Detroit 3, UAW will ditch hiring caps, sources say
GM, Ford poised to follow FCA plan
DETROIT -- The UAW's new contract with Fiat Chrysler will set the pattern for how first General Motors and then Ford Motor Co. fix the divisive two-tier wage system at their factories, said sources familiar with the negotiations.
The UAW has no plans to resuscitate Tier 2 hiring caps at GM or Ford, aiming instead for the approach taken at FCA US that guarantees lower-paid Tier 2 workers an eight-year ladder of predetermined annual raises until they reach full wages of $30 an hour, the sources said.
Fixing Tier 2 was the thorniest issue in the just-concluded FCA talks. FCA's 40,000 UAW-represented workers were ready to strike the carmaker until it agreed to provide entry-level workers with a pathway to full pay. About 45 percent of FCA's hourly work force is Tier 2.
GM agreement, Ford next
The UAW reached a tentative agreement on a new four-year labor deal with GM Sunday just minutes before an extension expired that could have resulted in a strike.
The UAW said its bargaining committee unanimously agreed to send the tentative deal to local union leaders, who will meet in Detroit on Wednesday to vote on whether it should go to the rank and file for ratification. A vote would occur after that, probably over the course of several days, spilling into next week.
Ford Motor Co. would then be the final Detroit 3 contract negotiation.
FCA's eight-year ladder to full wages is similar to a 10-year grow-in to full wages that the Detroit 3 have had since 2012 in Canada, where their entry-level workers are represented by the Unifor union.
Under the UAW's new contract with FCA, wages for Tier 2 workers were increased over the eight years from a maximum of $19 an hour to $30 an hour. An example would be a Tier 2 worker with three years of seniority who immediately bumps up to $21 an hour from $18.
Spokespeople at the UAW, GM and Ford declined to comment about specifics of the negotiations.
Sources estimated the new agreement -- with wage increases for legacy workers, better profit-sharing and a signing bonus of at least $3,000 -- would cost FCA an additional $400 million over each of the next four years.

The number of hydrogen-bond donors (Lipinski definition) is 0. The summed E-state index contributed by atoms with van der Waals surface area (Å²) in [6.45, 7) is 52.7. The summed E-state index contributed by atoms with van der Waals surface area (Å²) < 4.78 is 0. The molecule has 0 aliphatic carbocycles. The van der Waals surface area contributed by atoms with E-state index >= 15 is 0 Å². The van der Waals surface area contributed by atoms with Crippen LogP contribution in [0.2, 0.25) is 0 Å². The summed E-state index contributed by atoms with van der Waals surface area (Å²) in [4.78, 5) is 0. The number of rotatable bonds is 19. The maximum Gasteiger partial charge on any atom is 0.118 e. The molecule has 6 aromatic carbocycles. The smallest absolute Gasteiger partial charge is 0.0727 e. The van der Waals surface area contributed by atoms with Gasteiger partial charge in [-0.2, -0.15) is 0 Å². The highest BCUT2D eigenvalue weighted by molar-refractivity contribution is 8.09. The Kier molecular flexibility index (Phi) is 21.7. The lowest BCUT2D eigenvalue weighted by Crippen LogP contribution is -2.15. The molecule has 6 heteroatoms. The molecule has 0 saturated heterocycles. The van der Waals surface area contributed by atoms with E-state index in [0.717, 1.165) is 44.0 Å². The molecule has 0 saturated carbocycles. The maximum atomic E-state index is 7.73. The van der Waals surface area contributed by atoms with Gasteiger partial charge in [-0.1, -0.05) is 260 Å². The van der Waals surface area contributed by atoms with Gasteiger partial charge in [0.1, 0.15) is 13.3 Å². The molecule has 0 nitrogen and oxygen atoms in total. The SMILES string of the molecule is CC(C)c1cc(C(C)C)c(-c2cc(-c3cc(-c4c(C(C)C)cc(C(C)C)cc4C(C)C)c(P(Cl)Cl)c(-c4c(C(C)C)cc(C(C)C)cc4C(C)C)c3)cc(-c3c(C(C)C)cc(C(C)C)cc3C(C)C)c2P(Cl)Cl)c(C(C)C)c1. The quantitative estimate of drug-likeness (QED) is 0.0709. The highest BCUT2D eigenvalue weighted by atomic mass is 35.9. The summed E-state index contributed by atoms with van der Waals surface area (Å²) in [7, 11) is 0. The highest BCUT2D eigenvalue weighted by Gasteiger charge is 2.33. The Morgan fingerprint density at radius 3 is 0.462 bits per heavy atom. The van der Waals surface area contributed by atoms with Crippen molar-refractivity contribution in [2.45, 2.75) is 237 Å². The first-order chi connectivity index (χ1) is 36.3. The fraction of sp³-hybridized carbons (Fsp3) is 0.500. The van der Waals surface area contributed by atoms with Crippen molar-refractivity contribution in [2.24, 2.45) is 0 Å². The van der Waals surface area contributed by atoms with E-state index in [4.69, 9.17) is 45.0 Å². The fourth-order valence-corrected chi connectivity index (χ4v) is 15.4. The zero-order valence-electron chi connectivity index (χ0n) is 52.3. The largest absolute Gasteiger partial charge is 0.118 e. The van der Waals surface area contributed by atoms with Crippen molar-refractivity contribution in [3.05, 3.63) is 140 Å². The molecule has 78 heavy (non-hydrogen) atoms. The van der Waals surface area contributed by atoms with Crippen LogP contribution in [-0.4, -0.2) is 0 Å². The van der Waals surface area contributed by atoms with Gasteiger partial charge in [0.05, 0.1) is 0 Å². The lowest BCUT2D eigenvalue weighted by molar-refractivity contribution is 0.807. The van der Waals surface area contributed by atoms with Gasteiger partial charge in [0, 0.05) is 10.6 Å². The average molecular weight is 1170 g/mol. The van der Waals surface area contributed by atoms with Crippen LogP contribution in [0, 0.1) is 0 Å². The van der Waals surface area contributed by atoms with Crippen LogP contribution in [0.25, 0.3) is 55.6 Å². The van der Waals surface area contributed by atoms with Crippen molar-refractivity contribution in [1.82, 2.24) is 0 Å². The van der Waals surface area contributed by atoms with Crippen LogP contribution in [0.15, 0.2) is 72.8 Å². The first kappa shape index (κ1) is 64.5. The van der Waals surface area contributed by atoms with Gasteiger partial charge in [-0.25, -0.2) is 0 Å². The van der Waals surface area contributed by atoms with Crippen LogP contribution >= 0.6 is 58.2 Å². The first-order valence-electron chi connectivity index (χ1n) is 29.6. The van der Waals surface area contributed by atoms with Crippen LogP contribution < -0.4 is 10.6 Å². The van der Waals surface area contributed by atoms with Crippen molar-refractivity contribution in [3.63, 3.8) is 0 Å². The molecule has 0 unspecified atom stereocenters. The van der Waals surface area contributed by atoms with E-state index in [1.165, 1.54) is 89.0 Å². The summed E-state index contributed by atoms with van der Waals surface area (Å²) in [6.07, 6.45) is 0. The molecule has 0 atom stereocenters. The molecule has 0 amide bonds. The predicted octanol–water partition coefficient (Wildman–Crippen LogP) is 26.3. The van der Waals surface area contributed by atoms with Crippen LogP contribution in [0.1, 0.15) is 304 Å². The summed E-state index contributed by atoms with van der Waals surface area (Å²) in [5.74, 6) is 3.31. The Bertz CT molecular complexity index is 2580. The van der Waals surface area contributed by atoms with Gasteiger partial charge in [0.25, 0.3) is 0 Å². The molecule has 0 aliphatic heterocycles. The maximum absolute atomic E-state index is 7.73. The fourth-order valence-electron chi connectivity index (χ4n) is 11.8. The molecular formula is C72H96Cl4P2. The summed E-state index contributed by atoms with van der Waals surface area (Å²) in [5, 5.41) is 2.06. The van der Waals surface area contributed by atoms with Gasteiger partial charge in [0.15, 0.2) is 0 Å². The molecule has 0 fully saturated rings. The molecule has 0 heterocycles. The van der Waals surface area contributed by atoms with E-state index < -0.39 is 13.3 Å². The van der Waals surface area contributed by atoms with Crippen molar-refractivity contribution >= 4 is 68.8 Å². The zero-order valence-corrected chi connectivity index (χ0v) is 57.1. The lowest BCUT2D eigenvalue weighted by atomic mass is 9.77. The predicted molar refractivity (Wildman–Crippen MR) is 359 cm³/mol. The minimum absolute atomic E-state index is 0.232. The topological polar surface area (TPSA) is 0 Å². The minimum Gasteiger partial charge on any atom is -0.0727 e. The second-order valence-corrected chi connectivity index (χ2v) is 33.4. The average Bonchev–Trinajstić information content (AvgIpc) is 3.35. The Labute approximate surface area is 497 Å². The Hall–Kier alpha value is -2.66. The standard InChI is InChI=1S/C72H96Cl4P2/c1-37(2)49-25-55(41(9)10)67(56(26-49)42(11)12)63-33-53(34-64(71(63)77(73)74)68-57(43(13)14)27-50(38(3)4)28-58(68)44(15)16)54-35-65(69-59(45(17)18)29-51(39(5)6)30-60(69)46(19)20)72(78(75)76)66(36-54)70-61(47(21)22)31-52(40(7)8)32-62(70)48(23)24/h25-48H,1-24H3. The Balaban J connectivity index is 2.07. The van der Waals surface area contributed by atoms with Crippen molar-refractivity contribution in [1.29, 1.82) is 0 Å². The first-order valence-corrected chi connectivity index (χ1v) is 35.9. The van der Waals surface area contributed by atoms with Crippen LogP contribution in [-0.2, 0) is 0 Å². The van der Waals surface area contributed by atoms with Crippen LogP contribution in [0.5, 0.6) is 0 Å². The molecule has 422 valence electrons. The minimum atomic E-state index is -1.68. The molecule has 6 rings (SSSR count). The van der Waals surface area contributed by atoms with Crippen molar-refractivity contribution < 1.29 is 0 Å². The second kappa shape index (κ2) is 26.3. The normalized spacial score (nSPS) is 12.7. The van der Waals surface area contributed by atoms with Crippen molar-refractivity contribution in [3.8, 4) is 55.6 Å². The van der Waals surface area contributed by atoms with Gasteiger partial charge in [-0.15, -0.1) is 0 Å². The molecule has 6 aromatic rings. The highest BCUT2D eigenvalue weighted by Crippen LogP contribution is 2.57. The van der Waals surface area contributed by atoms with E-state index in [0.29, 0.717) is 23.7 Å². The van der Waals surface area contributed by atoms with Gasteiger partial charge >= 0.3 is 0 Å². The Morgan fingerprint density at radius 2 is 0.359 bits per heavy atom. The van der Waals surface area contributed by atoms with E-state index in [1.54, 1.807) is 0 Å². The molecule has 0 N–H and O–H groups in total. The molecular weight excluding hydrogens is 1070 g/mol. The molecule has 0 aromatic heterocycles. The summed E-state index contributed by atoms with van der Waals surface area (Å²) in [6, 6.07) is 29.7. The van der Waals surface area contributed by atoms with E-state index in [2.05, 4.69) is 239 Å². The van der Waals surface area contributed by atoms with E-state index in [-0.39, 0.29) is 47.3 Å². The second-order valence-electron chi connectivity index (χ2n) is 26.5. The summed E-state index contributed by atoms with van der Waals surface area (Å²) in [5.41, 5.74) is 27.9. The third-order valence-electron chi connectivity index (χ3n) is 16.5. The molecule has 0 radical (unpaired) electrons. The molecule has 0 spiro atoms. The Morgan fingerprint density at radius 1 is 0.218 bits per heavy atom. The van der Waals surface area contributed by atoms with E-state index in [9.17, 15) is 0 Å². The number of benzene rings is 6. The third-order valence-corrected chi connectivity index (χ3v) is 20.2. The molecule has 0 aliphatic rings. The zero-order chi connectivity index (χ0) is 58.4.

The contract features the first wage increase that legacy Tier 1 workers will have seen in more than a decade. They'll get 3 percent increases in the contract's first and third years, with lump-sum bonuses of $2,400 and $2,500 in the second and fourth years.
The sources said it would be prohibitively expensive at any of the Detroit 3 to have a Tier 2 hiring cap and the wage grow-in program.
Fewer Tier 2s
Ford and GM each has a smaller percentage of Tier 2 workers than FCA, meaning they will be less hard-hit by Tier 2 changes this contract round.
Ford has an effective Tier 2 hiring cap of 29 percent today, while GM's Tier 2 hiring cap of 25 percent was suspended during bailout concessions taken by the UAW.
Ford has promoted about 865 Tier 2 workers to full Tier 1 pay this year after exceeding its cap. That pathway at Ford and GM will be eliminated in the upcoming contract, replaced by the same grow-in approach negotiated at FCA, sources said.
Gary Walkowicz, a UAW bargaining committeeman at Ford's Dearborn Truck Plant, said the only fair way to end Tier 2 is for entry-level workers to attain full pay within the four years of the contract, not eight years.
He said industry conditions could cause the union and carmakers to change contract terms in four years, when the next round of bargaining takes place.
"Most people in the second tier won't get to Tier 1 in four years," Walkowicz said. "And there's no guarantee they'll ever get there."
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